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If $\mathbf{x}$ is a vector and $Q$ a symmetric Matrix; Does $Q\mathbf{x} = \mathbf{x}^T Q$ ?


I have this: $$\frac{1}{2}\left(Q\mathbf{x} + \mathbf{x}^TQ\right) + \mathbf{c},$$ where $\mathbf{c}$ is also a vector, and I want to obtain $Q\mathbf{x}+\mathbf{c}$.

I thought that was the answer to my question, but it doesn't seem to be. Do you see a way to obtain this?

EDIT : Well Then I believe I made an error prior that, I can explain what I have done before to see if it's the source of the error.

I am trying to find the gradient of the function $$\frac{1}{2}\left(\mathbf{x}^TQ\mathbf{x}\right) + \mathbf{c}\mathbf{x}$$

that's how I got the first answer by finding the gradient.

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Consider the case where $Q$ is the identity matrix. – Jonas Meyer Jan 18 '11 at 5:48
After the edit: This is still nonsense. If $Q$ is $n\times n$, then for $Q\mathbf{x}$ and $\mathbf{x}^TQ$ to both make sense with x a vector you need $\mathbf{x}$ to be $n\times 1$. Then $Q\mathbf{x}$ is $n\times 1$, and $x^T\mathbf{Q}$ is $1\times n$; the only way you can add them, and add them to a $k\times 1$ vector $\mathbf{c}$, is for $n=k=1$ and for you to be working with numbers, not matrices and vectors; in which case you already have $Q\mathbf{x}+\mathbf{c}$, because $\frac{1}{2}(Q\mathbf{x}+\mathbf{x}^TQ)+\mathbf{c} = \frac{1}{2}(Qx+Qx)+c = Qx+c$. – Arturo Magidin Jan 18 '11 at 21:41

What you have is $f(x) = \frac{1}{2}x^TQx + cx$ and you want to evaluate $\frac{df(x)}{dx}$

First make sure to get the dimensions of all the vectors and matrices in place.

Here $x \in \mathbb{R}^{n \times 1}$, $Q \in \mathbb{R}^{n \times n}$ and $c \in \mathbb{R}^{1 \times n}$, $f(x) \in \mathbb{R}$

This will help you to make sure that your arithmetic operations are performed on vectors of appropriate dimensions.

Now lets move on to the differentiation.

All you need to know are the following rules for vector differentiation.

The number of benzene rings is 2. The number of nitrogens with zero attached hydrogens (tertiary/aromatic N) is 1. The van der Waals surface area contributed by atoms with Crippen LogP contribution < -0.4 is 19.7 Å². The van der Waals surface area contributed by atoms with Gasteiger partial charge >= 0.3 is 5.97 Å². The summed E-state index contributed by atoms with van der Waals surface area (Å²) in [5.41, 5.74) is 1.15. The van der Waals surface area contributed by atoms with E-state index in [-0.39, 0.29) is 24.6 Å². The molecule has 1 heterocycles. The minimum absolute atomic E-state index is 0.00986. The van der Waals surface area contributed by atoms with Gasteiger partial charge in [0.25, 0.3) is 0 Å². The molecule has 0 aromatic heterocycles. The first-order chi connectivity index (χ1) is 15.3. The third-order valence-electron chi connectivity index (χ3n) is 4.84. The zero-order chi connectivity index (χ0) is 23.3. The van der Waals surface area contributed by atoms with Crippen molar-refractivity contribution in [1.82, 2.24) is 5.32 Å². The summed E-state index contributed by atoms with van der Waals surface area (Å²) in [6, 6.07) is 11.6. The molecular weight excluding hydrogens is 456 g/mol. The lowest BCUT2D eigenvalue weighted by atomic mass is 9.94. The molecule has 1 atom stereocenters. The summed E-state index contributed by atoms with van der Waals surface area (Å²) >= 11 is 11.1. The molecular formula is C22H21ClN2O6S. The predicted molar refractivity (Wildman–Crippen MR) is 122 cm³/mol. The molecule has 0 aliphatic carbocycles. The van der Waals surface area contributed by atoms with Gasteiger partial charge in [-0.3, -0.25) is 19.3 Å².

$$\frac{d(x^Ta)}{dx} = \frac{d(a^Tx)}{dx} = a$$ where $x,a \in \mathbb{R}^{n \times 1}$.

Note that $x^Ta = a^Tx$ since it is a scalar.

(Some people follow a different convention i.e. treating the derivative as a row vector instead of a column vector. Make sure to stick to your convention and you will end up with the same conclusion in the end)

Make use of the above two results to get,

$$\frac{d(x^TQx)}{dx} = (Q^T + Q)x \text{ (use chain rule here)}$$

$$\frac{d(cx)}{dx} = c^T$$

So, $\frac{df(x)}{dx} = \frac{1}{2}((Q^T + Q)x) + c^T$ and since $Q$ is symmetric, we get $Q^T = Q$ and hence we get $$\frac{df(x)}{dx} = Qx + c^T$$

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I'm trying to figure out how you ended up with (QT + Q)x with the chain rule. – DogDog Jan 19 '11 at 0:25
@Apoc: First treat $x^TQ$ as a constant vector, so we will get $Q^Tx$, now treat $Qx$ as a constant vector and we will get $Qx$. Hence, $\frac{d(x^TQx)}{dx} = Q^Tx + Qx$ – user17762 Jan 19 '11 at 0:29

No, the dimensions don't match. Qx is a column vector and $x^TQ$ is a row vector. But you are close-what can you do to fix this?

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We know that $Qx = Q^{T}x$. That is all we know. But $Q^{T}x$ is not necessarily equal to $x^{T}Q$ since the dimensions don't match.

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